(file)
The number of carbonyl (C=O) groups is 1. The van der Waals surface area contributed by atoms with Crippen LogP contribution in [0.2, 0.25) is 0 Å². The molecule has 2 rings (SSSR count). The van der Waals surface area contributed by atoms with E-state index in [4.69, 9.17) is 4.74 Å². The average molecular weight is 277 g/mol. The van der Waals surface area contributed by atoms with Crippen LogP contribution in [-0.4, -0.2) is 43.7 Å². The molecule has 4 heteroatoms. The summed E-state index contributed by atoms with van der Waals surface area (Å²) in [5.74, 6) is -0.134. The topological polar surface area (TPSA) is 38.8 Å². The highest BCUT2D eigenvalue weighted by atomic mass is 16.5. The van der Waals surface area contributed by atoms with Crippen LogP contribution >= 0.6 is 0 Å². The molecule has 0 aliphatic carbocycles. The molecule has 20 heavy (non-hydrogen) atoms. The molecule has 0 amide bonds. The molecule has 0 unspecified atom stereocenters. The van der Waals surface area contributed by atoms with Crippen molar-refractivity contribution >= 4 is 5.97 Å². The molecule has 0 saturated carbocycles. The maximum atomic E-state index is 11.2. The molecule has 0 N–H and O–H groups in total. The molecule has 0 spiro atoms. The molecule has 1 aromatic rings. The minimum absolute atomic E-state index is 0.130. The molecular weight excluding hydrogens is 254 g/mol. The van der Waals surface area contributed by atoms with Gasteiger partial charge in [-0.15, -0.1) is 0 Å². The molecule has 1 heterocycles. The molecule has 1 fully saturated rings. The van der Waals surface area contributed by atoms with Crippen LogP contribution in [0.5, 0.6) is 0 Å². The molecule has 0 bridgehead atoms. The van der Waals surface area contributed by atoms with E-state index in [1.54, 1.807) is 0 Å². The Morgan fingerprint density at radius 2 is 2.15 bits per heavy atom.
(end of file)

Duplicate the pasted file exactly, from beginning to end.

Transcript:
The number of carbonyl (C=O) groups is 1. The van der Waals surface area contributed by atoms with Crippen LogP contribution in [0.2, 0.25) is 0 Å². The molecule has 2 rings (SSSR count). The van der Waals surface area contributed by atoms with E-state index in [4.69, 9.17) is 4.74 Å². The average molecular weight is 277 g/mol. The van der Waals surface area contributed by atoms with Crippen LogP contribution in [-0.4, -0.2) is 43.7 Å². The molecule has 4 heteroatoms. The summed E-state index contributed by atoms with van der Waals surface area (Å²) in [5.74, 6) is -0.134. The topological polar surface area (TPSA) is 38.8 Å². The highest BCUT2D eigenvalue weighted by atomic mass is 16.5. The van der Waals surface area contributed by atoms with Crippen LogP contribution >= 0.6 is 0 Å². The molecule has 0 aliphatic carbocycles. The molecule has 20 heavy (non-hydrogen) atoms. The molecule has 0 amide bonds. The molecule has 0 unspecified atom stereocenters. The van der Waals surface area contributed by atoms with Crippen molar-refractivity contribution >= 4 is 5.97 Å². The molecule has 0 saturated carbocycles. The maximum atomic E-state index is 11.2. The molecule has 0 N–H and O–H groups in total. The molecule has 0 spiro atoms. The molecule has 1 aromatic rings. The minimum absolute atomic E-state index is 0.130. The molecular weight excluding hydrogens is 254 g/mol. The van der Waals surface area contributed by atoms with Gasteiger partial charge in [-0.15, -0.1) is 0 Å². The molecule has 1 heterocycles. The molecule has 1 fully saturated rings. The van der Waals surface area contributed by atoms with Crippen LogP contribution in [0.5, 0.6) is 0 Å². The molecule has 0 bridgehead atoms. The van der Waals surface area contributed by atoms with E-state index in [1.54, 1.807) is 0 Å². The Morgan fingerprint density at radius 2 is 2.15 bits per heavy atom.